Greeting visitors to Orillia’s first public forum on fluoride with signs reading “Fluoride is the new F word,” Orillia Citizens Against Fluoride made a show of their presence.
Even before the public forum began, members of the group had made up their minds: They were there to stop fluoride from finding its way into Orillia’s water.
“Fluoridation is an ineffective and harmful public policy and a serious health risk,” said the group’s spokesperson, Susan Schweitzer. “The fluoride they want to put in our water is a toxic waste byproduct.”
Schweitzer’s belief was visibly mirrored by about two-thirds of the 120 people who attended the forum and wasn’t swayed by the evidence provided in favour of the practice.
The issue of fluoridating the city’s water was brought back into the limelight after Orillia was found to have the worst oral health in the Simcoe Muskoka District Health Unit’s (SMDHU) jurisdiction, with 44% of children found to have cavities.
Among those with cavities, tooth decay is concentrated in about 20% of children, mainly from low-income households, according the SMDHU.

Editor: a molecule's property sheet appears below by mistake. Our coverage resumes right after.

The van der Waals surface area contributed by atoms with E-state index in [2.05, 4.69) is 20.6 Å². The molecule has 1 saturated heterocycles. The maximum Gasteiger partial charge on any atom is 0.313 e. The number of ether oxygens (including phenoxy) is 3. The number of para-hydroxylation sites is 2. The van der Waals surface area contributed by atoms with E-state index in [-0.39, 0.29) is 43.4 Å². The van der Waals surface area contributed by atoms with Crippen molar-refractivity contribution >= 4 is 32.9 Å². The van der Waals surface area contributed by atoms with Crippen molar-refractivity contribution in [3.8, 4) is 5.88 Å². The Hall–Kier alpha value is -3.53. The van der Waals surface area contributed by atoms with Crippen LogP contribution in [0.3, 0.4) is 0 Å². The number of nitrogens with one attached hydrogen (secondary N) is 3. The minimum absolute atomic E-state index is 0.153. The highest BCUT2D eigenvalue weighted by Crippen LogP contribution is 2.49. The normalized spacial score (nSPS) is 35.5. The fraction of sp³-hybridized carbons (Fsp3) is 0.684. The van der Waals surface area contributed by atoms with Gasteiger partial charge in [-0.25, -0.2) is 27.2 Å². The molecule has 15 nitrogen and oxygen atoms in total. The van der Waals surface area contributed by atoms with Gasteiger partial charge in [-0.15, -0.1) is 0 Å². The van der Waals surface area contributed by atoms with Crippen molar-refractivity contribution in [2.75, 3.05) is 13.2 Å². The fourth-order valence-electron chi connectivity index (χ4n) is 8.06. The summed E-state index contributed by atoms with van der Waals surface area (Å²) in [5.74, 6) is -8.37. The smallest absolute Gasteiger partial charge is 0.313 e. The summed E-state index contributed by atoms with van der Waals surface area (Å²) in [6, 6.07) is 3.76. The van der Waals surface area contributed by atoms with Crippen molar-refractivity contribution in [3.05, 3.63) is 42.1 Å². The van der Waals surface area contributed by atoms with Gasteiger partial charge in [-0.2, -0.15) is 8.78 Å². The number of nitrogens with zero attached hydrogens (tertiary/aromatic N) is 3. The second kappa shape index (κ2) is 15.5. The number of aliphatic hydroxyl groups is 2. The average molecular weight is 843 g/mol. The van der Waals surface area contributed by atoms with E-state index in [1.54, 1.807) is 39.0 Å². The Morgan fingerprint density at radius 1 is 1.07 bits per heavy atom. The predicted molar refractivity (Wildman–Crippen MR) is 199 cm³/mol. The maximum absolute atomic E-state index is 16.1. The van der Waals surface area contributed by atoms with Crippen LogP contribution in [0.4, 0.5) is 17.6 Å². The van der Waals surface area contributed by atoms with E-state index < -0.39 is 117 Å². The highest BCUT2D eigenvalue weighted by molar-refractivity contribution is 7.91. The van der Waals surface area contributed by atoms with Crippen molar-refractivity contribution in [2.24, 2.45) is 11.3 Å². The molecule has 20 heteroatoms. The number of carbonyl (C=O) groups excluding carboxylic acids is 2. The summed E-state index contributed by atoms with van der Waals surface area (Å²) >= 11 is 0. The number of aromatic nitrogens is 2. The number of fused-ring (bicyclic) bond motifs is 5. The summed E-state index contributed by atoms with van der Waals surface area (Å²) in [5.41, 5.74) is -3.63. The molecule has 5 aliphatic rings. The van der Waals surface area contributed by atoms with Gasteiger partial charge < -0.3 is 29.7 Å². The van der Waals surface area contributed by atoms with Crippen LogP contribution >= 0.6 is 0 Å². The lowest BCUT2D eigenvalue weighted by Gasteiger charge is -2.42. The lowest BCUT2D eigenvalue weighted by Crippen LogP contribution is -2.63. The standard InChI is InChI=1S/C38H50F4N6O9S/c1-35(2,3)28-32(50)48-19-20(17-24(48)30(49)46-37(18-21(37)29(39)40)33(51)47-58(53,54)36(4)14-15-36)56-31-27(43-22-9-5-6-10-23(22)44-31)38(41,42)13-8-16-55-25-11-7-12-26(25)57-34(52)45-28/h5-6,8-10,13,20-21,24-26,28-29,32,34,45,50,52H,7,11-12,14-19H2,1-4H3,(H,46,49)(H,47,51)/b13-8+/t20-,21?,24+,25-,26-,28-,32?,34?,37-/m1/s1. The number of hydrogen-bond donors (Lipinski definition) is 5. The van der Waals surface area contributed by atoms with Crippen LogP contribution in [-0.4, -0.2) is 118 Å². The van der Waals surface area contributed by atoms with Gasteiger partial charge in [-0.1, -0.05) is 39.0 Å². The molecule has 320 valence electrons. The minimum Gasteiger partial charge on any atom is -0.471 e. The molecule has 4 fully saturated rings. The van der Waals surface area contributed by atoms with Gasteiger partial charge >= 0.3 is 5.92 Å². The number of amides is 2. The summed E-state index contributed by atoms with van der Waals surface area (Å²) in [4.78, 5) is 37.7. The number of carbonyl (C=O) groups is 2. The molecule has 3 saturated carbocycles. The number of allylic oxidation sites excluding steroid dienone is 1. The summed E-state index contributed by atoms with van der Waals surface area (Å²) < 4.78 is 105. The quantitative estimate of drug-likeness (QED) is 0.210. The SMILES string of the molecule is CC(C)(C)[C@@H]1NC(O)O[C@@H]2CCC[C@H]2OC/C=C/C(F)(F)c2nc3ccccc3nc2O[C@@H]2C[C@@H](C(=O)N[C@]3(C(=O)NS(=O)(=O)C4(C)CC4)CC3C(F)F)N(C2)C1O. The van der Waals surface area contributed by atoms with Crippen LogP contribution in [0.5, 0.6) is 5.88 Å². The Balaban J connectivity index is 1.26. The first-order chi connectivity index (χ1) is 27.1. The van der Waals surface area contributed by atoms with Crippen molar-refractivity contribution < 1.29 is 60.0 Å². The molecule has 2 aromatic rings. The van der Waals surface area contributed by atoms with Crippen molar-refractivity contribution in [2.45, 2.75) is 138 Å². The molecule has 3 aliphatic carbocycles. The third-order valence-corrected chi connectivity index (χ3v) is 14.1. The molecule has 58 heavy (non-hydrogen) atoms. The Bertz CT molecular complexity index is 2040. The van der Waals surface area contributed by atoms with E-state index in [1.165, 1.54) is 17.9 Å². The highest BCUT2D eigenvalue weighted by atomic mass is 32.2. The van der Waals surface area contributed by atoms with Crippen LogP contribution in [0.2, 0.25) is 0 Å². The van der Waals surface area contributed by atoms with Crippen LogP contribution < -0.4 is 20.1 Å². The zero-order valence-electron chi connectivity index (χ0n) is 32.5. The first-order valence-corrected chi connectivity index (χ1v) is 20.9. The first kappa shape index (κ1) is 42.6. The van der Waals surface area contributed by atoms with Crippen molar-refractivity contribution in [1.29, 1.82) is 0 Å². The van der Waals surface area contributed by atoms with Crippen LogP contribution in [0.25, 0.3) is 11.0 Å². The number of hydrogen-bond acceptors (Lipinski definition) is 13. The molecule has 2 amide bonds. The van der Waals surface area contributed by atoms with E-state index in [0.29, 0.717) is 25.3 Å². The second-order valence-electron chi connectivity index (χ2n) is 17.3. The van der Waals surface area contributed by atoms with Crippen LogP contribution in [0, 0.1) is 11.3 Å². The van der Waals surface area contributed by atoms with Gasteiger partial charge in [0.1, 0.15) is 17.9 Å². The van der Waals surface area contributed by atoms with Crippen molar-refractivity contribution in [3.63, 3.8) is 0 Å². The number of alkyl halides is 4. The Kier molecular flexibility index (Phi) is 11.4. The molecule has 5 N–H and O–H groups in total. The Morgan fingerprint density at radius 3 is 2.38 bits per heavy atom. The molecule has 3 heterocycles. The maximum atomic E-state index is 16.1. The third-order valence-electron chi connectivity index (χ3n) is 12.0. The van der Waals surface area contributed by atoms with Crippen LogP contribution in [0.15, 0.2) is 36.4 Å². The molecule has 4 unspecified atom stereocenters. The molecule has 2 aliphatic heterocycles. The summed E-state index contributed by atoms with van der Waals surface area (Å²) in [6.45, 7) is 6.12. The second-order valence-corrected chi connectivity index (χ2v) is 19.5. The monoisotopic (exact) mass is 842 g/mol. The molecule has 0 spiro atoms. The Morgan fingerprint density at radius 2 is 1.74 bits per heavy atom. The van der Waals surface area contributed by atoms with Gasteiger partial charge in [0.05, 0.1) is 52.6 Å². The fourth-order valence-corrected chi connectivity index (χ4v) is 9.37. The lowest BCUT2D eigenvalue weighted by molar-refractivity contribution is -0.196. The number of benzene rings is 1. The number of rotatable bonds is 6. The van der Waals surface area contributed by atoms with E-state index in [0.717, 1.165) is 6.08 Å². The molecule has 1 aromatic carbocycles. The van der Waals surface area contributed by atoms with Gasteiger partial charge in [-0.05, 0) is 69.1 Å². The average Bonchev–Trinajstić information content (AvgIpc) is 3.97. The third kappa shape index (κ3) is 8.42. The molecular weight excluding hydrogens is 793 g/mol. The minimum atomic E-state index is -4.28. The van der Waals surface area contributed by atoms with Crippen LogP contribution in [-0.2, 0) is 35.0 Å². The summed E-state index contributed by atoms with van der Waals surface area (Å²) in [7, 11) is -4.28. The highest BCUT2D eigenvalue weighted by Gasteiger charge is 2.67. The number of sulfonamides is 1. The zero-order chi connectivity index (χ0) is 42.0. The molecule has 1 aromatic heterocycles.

“Six per cent of Orillia’s children have half or more of their teeth affected. That is compared to 3% in fluoridated communities,” said Charles Gardner, SMDHU medical officer of health. “This is definitely affecting a specific group.”
Gardner was on hand to present the heath unit’s belief that fluoride is a cost-effective and safe method of addressing oral health locally.
Citing everyone from the World Health Organization, Australian and British dental associations to Health Canada, which, using 35 peer-reviewed, original studies found a 14% to 15% increase in cavity-free kids and a drop in average number of cavities among all children in fluoridated communities, Gardner made his case.
“There is an opportunity to improve the oral health status of the citizens of Orillia through the use of community water fluoridation,” he told the crowd.
However, “the problem with systematic reviews is that they are a hierarchal pyramid; the people at the top are selected,” said Peter Van Caulart of Canadians Opposed to Fluoride.